I love growing greens and eating from the yard and in the winter we grow sprouts and thought we were doing well. And we were. Until I learned about microgreens. Yes another food experiment to add to the spring preps but this project began in February and the timing was right. By the time I had seeds, growing medium. In this case the coconut coir, trays and enough confidence to get a start on growing microgreens. I first heard of microgreens from the Permaculture Voices podcast. Diego was interviewing Luke Callahan about his run in the microgreens business and it sounded like like fun. The interest in the taste came John from growing your greens who just started munching on them and the idea that smaller greens can have more of everything versus full grown plants was intriguing. The return on investment seemed incredible but nothing is easy and growing microgreens although it is tasty hobby it does require some care and consideration.
The seeds, the growing medium and the watering techinque all require some learning and practice. Even getting the water at the right ph has to be applied for this grow at home produce. All good things do come to pass in an incredibly short amount of time and the harvest is more than expected. The taste is wonderful. Just imagine fresh Arugala, Cress, Dakion Radish, Aunflower (yeap that too), and Pea Shoots (marvelous). I ate at least 4 salads consisting of nothing but the sweet, delicious pea shoots and my fiend’s dressing recipe.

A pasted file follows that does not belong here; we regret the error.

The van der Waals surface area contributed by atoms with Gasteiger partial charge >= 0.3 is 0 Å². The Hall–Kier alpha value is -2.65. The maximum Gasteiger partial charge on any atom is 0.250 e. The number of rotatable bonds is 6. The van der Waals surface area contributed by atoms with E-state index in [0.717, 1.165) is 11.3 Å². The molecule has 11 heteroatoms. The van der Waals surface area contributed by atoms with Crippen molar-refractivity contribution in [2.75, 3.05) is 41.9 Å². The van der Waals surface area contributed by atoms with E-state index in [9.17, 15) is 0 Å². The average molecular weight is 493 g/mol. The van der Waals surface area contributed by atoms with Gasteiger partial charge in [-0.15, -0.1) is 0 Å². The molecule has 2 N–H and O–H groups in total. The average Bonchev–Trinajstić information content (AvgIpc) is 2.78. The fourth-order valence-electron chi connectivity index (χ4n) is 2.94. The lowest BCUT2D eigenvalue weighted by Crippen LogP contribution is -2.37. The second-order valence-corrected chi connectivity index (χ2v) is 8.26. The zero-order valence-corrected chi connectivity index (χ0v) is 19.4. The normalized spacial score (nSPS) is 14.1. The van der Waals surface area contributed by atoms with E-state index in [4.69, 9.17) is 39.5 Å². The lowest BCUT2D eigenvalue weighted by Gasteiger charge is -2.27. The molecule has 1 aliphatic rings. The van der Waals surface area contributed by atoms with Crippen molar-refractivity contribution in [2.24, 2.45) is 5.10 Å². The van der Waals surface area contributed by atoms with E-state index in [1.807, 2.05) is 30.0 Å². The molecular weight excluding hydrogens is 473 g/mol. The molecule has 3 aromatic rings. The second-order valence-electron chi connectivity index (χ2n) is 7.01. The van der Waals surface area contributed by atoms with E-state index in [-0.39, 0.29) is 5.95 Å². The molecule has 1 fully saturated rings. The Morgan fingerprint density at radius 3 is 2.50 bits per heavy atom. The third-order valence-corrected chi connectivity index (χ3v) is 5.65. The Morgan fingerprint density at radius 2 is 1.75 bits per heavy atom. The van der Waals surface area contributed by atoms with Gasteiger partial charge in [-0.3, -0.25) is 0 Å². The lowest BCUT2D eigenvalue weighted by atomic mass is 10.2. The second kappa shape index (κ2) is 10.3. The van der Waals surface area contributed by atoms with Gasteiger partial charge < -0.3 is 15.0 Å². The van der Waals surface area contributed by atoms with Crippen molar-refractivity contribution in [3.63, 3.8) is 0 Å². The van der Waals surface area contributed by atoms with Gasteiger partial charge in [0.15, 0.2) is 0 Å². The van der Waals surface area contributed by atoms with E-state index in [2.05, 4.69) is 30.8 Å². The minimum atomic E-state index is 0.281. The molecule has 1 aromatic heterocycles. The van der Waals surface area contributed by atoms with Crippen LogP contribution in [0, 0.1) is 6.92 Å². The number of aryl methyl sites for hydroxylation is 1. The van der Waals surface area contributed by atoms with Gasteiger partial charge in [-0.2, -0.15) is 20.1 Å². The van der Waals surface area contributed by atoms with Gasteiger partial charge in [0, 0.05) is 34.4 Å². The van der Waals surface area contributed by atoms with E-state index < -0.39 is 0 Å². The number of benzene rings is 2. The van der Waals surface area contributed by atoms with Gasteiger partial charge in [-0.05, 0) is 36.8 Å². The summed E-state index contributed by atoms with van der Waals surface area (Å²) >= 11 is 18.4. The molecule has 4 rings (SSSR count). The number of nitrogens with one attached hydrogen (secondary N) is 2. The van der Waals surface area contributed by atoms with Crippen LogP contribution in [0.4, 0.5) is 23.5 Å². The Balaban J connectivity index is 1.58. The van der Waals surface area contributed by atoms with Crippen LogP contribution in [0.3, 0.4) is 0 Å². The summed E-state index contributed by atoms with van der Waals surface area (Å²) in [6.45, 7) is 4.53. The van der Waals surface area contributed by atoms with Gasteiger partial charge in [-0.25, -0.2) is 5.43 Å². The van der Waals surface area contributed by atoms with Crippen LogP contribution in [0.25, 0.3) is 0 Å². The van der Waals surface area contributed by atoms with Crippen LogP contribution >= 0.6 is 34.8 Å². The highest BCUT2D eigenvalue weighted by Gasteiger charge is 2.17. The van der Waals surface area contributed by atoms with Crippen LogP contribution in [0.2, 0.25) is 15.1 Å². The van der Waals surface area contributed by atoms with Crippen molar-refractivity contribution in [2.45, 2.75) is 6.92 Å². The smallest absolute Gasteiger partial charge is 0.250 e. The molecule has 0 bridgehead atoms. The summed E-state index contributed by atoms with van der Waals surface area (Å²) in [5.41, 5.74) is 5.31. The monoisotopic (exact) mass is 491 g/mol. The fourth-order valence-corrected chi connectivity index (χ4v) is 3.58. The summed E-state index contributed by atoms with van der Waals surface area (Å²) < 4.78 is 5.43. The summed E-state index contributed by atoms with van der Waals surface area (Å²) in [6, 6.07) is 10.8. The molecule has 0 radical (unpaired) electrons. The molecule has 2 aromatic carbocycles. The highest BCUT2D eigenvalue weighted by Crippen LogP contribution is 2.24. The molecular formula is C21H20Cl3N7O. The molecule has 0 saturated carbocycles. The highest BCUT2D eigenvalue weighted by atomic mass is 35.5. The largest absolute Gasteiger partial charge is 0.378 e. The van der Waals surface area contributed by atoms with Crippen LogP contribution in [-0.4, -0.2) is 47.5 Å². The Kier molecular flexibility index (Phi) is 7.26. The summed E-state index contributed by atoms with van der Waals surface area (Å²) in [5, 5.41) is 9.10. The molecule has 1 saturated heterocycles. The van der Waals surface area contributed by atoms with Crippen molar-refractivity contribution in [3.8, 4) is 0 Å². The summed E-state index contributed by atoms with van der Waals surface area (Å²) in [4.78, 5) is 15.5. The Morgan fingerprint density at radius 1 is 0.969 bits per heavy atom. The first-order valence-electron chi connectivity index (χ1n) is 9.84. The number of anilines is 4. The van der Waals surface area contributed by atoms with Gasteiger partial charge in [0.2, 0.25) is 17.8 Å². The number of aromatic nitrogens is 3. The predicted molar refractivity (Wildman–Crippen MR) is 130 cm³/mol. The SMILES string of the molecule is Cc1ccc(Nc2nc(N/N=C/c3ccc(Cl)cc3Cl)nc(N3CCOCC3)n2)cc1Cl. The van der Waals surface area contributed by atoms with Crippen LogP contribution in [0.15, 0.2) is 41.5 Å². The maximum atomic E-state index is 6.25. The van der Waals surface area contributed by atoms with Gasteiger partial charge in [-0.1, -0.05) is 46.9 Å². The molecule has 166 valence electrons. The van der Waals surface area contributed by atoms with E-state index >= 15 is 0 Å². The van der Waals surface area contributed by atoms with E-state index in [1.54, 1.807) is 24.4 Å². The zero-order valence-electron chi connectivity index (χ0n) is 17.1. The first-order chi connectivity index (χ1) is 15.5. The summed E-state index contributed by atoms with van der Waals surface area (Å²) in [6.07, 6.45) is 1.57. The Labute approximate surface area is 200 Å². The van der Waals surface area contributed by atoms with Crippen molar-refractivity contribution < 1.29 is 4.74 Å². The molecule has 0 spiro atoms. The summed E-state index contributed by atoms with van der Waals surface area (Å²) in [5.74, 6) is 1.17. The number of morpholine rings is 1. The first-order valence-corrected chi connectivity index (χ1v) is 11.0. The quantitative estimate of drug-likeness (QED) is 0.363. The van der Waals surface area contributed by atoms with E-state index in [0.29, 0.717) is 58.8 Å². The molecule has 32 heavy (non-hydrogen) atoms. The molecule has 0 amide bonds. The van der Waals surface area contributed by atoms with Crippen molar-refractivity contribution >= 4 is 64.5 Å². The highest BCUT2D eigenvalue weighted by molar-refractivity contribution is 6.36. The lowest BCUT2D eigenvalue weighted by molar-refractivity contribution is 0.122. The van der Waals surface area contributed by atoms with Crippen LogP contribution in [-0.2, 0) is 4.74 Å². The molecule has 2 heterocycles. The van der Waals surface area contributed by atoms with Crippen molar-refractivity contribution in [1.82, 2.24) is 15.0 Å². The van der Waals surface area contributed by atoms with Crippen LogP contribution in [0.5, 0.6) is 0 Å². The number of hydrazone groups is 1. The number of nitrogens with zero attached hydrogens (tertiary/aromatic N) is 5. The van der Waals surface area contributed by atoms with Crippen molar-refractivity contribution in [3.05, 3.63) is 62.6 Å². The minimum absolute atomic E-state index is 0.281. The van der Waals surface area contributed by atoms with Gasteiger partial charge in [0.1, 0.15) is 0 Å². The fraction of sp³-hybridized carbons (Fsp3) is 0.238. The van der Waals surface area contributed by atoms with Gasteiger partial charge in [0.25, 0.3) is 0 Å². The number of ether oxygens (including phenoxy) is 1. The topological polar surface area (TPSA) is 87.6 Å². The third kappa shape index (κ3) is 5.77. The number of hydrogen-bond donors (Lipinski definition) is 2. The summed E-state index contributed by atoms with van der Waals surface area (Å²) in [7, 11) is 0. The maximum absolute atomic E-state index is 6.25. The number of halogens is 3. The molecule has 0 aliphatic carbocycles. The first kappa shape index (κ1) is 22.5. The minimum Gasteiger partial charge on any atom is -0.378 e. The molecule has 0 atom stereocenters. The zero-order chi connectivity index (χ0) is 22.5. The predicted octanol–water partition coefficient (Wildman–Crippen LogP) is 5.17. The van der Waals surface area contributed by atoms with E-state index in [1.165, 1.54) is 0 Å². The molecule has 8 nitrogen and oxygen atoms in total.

Today’s video show how to get started. Trust me the investment is worth it. More to come.
Seeds from the SproutPeople.com
Great videos to help you get started.
- 3/4 cup extra virgin olive oil
- 1 teaspoon lemon juice
- dash of salt
- dash of pepper
- 1 tablespoon of mixed dried oregano, parsley, garlic, etc.
- 1 clove of finely crushed garlic
- 1 tablespoon of grated parmesan cheese
Shake and meet your new favorite dressing. Keeps well on the counter for at least a week.
- 1 big bag of flour
- 1 big bag of sugar
- 1 big jug of cooking oil
- 1 big maple syrup
- a portable stove
- fry pan
If it comes you can always make pancakes.